Key words. Bounded counts; Detection probability; Double observer; Mark-resight; Population estimation.

Palabras clave. Conteos acotados; Doble observador; Estimación poblacional; Marcado-avistaje; Probabilidad de detección.

   Mountain vizcachas, genus Lagidium, are three or four species (Redford and Eisenberg, 1992; Pearson, 1995; Spotorno et al., 2004) of large (1.5-3 kg), rock-dwelling rodents of Andean and Patagonian South America. Populations of mountain vizcachas are declining in parts of northern Patagonia (Walker et al., 2000a), and for most other regions, data on population trends are unavailable. The status of L. viscacia is considered unknown due to lack of data (Amori, 2000), and L. wolfsohnii is considered near threatened because of its restricted distribution (Contreras, 1996). Andean populations of the more widespread L. viscacia are the principal prey of the endangered Andean cat, Leopardus jacobita (Walker et al., 2007). Valid methods for estimating size or relative abundance of mountain vizcacha populations are necessary to monitor their conservation status and trends, and to evaluate prey availability for their predators.
   Population estimations are often based on incomplete counts of individuals (Williams et al., 2002). To make comparisons of population sizes across time and space with incomplete counts, we must either assume that the probability of detection of individuals is constant among populations, which generally is not true, or incorporate ancillary information into the counts that can be used to calculate detection probability for each population sampled. The most common methods for incorporating detection probability into counts are distance sampling, mark-recapture or markresight methods, double sampling, multiple observers, and specific detection probability models for the species.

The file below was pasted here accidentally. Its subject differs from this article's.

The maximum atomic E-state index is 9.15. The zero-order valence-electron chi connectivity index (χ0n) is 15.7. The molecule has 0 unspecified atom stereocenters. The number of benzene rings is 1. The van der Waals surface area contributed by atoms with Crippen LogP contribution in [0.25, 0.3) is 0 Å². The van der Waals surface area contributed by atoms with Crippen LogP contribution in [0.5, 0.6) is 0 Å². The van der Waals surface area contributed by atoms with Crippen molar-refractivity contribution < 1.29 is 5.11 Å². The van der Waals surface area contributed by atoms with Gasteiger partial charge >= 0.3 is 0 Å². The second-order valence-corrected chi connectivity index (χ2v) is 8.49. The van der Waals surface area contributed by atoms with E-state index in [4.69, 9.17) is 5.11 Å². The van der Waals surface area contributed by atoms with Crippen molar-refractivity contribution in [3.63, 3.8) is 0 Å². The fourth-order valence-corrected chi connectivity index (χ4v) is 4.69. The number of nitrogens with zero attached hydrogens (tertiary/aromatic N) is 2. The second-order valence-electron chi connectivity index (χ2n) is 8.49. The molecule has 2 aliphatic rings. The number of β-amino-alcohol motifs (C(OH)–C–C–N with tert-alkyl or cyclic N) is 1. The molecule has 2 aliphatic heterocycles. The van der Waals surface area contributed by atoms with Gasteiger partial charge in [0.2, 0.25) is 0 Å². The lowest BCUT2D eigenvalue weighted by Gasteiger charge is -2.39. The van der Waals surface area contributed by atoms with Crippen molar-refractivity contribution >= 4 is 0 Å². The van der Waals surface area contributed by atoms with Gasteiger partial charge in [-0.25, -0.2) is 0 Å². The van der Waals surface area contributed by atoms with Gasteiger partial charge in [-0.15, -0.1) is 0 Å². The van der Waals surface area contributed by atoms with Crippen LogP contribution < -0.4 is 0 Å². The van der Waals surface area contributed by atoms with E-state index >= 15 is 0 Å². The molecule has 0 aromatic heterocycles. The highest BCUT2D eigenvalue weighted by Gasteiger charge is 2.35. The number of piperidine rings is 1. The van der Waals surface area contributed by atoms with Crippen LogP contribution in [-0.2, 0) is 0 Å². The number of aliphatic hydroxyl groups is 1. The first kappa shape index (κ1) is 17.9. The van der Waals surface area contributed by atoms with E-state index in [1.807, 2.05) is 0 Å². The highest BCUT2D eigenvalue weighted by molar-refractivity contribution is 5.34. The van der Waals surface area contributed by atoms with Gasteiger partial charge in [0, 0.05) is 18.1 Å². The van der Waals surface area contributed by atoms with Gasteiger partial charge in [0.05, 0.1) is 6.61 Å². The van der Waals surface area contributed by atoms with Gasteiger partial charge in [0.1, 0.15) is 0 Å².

Mountain vizcachas are restricted to rock patches, the size and structure of which vary greatly. In many areas, mountain vizcachas are easy to observe during the day, but detectability may be affected by habitat structure, weather, human activities, and other, unknown factors. The patchy spatial distribution of mountain vizcachas and the structure of their habitat are not amenable to distance sampling. Capturing and marking mountain vizcachas to use mark-resight methods is feasible in some, but not all populations (Walker et al., 2000a).